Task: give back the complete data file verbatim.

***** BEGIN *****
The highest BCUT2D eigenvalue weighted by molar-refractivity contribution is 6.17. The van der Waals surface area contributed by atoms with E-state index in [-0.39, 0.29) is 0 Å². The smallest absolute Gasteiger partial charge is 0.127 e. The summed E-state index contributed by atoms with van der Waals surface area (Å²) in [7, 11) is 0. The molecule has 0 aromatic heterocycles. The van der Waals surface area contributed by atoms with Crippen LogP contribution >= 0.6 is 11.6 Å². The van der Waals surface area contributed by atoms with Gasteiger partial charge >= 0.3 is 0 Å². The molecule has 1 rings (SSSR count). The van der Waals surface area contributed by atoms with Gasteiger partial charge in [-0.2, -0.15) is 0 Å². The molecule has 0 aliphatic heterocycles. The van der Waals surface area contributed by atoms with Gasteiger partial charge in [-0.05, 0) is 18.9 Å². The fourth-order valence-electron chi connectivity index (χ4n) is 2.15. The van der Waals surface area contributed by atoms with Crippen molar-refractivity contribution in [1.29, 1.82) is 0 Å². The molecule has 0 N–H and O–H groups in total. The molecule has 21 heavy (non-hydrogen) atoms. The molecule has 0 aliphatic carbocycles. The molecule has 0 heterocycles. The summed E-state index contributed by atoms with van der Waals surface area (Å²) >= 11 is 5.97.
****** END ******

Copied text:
The highest BCUT2D eigenvalue weighted by molar-refractivity contribution is 6.17. The van der Waals surface area contributed by atoms with E-state index in [-0.39, 0.29) is 0 Å². The smallest absolute Gasteiger partial charge is 0.127 e. The summed E-state index contributed by atoms with van der Waals surface area (Å²) in [7, 11) is 0. The molecule has 0 aromatic heterocycles. The van der Waals surface area contributed by atoms with Crippen LogP contribution >= 0.6 is 11.6 Å². The van der Waals surface area contributed by atoms with Gasteiger partial charge >= 0.3 is 0 Å². The molecule has 1 rings (SSSR count). The van der Waals surface area contributed by atoms with Gasteiger partial charge in [-0.2, -0.15) is 0 Å². The molecule has 0 aliphatic heterocycles. The van der Waals surface area contributed by atoms with Gasteiger partial charge in [-0.05, 0) is 18.9 Å². The fourth-order valence-electron chi connectivity index (χ4n) is 2.15. The van der Waals surface area contributed by atoms with Crippen molar-refractivity contribution in [1.29, 1.82) is 0 Å². The molecule has 0 N–H and O–H groups in total. The molecule has 21 heavy (non-hydrogen) atoms. The molecule has 0 aliphatic carbocycles. The molecule has 0 heterocycles. The summed E-state index contributed by atoms with van der Waals surface area (Å²) >= 11 is 5.97.